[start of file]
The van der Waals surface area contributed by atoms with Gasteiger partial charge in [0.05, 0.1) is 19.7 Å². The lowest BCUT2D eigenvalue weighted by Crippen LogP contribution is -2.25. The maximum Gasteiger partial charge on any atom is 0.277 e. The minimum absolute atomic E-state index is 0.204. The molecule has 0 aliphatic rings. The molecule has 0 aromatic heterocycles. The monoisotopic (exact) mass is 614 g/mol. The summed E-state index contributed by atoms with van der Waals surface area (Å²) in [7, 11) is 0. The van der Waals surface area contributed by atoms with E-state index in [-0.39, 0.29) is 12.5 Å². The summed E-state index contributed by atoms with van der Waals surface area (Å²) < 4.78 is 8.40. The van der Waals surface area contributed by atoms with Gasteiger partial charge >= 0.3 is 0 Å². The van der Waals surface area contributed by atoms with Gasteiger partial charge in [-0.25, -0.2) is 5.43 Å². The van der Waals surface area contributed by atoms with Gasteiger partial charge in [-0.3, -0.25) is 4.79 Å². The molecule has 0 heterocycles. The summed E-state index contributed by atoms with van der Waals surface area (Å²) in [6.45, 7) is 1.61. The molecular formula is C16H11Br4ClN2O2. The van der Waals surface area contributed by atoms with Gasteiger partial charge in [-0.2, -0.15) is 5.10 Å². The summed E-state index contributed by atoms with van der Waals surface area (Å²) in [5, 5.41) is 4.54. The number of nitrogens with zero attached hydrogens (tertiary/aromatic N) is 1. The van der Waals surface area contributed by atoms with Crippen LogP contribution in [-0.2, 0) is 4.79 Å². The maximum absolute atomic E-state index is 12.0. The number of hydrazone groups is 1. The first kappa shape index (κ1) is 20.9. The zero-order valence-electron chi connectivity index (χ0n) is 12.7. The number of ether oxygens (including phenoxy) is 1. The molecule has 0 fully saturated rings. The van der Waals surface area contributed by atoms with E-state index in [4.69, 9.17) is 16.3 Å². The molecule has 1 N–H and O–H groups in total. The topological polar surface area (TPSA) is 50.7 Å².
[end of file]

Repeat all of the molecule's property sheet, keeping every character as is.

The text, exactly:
The van der Waals surface area contributed by atoms with Gasteiger partial charge in [0.05, 0.1) is 19.7 Å². The lowest BCUT2D eigenvalue weighted by Crippen LogP contribution is -2.25. The maximum Gasteiger partial charge on any atom is 0.277 e. The minimum absolute atomic E-state index is 0.204. The molecule has 0 aliphatic rings. The molecule has 0 aromatic heterocycles. The monoisotopic (exact) mass is 614 g/mol. The summed E-state index contributed by atoms with van der Waals surface area (Å²) in [7, 11) is 0. The van der Waals surface area contributed by atoms with E-state index in [-0.39, 0.29) is 12.5 Å². The summed E-state index contributed by atoms with van der Waals surface area (Å²) < 4.78 is 8.40. The van der Waals surface area contributed by atoms with Gasteiger partial charge >= 0.3 is 0 Å². The van der Waals surface area contributed by atoms with Gasteiger partial charge in [-0.25, -0.2) is 5.43 Å². The van der Waals surface area contributed by atoms with Gasteiger partial charge in [-0.3, -0.25) is 4.79 Å². The molecule has 0 heterocycles. The summed E-state index contributed by atoms with van der Waals surface area (Å²) in [6.45, 7) is 1.61. The molecular formula is C16H11Br4ClN2O2. The van der Waals surface area contributed by atoms with Gasteiger partial charge in [-0.2, -0.15) is 5.10 Å². The summed E-state index contributed by atoms with van der Waals surface area (Å²) in [5, 5.41) is 4.54. The number of nitrogens with zero attached hydrogens (tertiary/aromatic N) is 1. The van der Waals surface area contributed by atoms with Crippen LogP contribution in [-0.2, 0) is 4.79 Å². The maximum absolute atomic E-state index is 12.0. The number of hydrazone groups is 1. The first kappa shape index (κ1) is 20.9. The zero-order valence-electron chi connectivity index (χ0n) is 12.7. The number of ether oxygens (including phenoxy) is 1. The molecule has 0 fully saturated rings. The van der Waals surface area contributed by atoms with E-state index in [4.69, 9.17) is 16.3 Å². The molecule has 1 N–H and O–H groups in total. The topological polar surface area (TPSA) is 50.7 Å².